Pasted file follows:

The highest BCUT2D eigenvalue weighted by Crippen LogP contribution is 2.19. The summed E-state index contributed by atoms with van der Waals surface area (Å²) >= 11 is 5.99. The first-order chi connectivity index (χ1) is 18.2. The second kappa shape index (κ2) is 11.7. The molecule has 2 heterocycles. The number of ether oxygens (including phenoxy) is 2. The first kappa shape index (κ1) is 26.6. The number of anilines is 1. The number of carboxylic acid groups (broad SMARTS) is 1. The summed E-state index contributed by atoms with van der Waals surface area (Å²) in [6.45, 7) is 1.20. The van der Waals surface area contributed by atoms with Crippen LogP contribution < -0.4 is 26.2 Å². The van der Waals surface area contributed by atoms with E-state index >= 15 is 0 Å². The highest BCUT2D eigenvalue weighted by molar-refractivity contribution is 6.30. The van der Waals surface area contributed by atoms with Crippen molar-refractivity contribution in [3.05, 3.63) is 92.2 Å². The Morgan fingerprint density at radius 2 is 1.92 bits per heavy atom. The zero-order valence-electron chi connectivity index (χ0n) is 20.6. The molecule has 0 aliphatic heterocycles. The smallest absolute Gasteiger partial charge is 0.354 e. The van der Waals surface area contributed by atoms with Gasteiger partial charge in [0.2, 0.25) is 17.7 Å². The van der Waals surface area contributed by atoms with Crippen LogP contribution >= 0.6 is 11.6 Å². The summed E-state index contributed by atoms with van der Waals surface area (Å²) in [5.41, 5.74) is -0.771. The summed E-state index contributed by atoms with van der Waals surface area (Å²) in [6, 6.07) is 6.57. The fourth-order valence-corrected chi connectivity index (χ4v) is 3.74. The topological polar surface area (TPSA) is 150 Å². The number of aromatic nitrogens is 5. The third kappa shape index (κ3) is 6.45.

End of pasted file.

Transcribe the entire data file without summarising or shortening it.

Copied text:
The highest BCUT2D eigenvalue weighted by Crippen LogP contribution is 2.19. The summed E-state index contributed by atoms with van der Waals surface area (Å²) >= 11 is 5.99. The first-order chi connectivity index (χ1) is 18.2. The second kappa shape index (κ2) is 11.7. The molecule has 2 heterocycles. The number of ether oxygens (including phenoxy) is 2. The first kappa shape index (κ1) is 26.6. The number of anilines is 1. The number of carboxylic acid groups (broad SMARTS) is 1. The summed E-state index contributed by atoms with van der Waals surface area (Å²) in [6.45, 7) is 1.20. The van der Waals surface area contributed by atoms with Crippen LogP contribution < -0.4 is 26.2 Å². The van der Waals surface area contributed by atoms with E-state index >= 15 is 0 Å². The highest BCUT2D eigenvalue weighted by molar-refractivity contribution is 6.30. The van der Waals surface area contributed by atoms with Crippen molar-refractivity contribution in [3.05, 3.63) is 92.2 Å². The Morgan fingerprint density at radius 2 is 1.92 bits per heavy atom. The zero-order valence-electron chi connectivity index (χ0n) is 20.6. The molecule has 0 aliphatic heterocycles. The smallest absolute Gasteiger partial charge is 0.354 e. The van der Waals surface area contributed by atoms with Gasteiger partial charge in [0.2, 0.25) is 17.7 Å². The van der Waals surface area contributed by atoms with Crippen LogP contribution >= 0.6 is 11.6 Å². The summed E-state index contributed by atoms with van der Waals surface area (Å²) in [5.41, 5.74) is -0.771. The summed E-state index contributed by atoms with van der Waals surface area (Å²) in [6, 6.07) is 6.57. The fourth-order valence-corrected chi connectivity index (χ4v) is 3.74. The topological polar surface area (TPSA) is 150 Å². The number of aromatic nitrogens is 5. The third kappa shape index (κ3) is 6.45.